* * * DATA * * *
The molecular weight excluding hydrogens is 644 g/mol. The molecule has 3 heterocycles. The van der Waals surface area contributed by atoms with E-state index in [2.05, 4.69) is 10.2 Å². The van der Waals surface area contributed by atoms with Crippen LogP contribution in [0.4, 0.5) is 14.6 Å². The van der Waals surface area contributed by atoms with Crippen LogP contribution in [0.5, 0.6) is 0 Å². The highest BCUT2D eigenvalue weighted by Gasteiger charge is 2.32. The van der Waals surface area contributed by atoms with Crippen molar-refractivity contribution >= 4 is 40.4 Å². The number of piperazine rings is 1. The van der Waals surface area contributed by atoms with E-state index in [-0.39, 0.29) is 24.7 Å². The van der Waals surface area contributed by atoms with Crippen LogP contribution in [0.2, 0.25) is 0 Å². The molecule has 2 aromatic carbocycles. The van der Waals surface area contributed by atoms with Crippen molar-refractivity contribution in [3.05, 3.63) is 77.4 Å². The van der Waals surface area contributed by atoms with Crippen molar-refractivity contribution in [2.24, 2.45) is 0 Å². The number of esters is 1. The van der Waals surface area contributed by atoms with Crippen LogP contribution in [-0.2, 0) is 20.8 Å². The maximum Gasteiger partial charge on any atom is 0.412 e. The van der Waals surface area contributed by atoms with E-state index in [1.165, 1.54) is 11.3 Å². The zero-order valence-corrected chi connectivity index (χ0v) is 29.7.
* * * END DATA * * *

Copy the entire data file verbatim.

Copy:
The molecular weight excluding hydrogens is 644 g/mol. The molecule has 3 heterocycles. The van der Waals surface area contributed by atoms with E-state index in [2.05, 4.69) is 10.2 Å². The van der Waals surface area contributed by atoms with Crippen LogP contribution in [0.4, 0.5) is 14.6 Å². The van der Waals surface area contributed by atoms with Crippen LogP contribution in [0.5, 0.6) is 0 Å². The highest BCUT2D eigenvalue weighted by Gasteiger charge is 2.32. The van der Waals surface area contributed by atoms with Crippen molar-refractivity contribution >= 4 is 40.4 Å². The number of piperazine rings is 1. The van der Waals surface area contributed by atoms with E-state index in [-0.39, 0.29) is 24.7 Å². The van der Waals surface area contributed by atoms with Crippen LogP contribution in [0.2, 0.25) is 0 Å². The molecule has 2 aromatic carbocycles. The van der Waals surface area contributed by atoms with Crippen molar-refractivity contribution in [3.05, 3.63) is 77.4 Å². The van der Waals surface area contributed by atoms with Crippen molar-refractivity contribution in [2.24, 2.45) is 0 Å². The number of esters is 1. The van der Waals surface area contributed by atoms with Crippen LogP contribution in [-0.2, 0) is 20.8 Å². The maximum Gasteiger partial charge on any atom is 0.412 e. The van der Waals surface area contributed by atoms with E-state index in [1.165, 1.54) is 11.3 Å². The zero-order valence-corrected chi connectivity index (χ0v) is 29.7.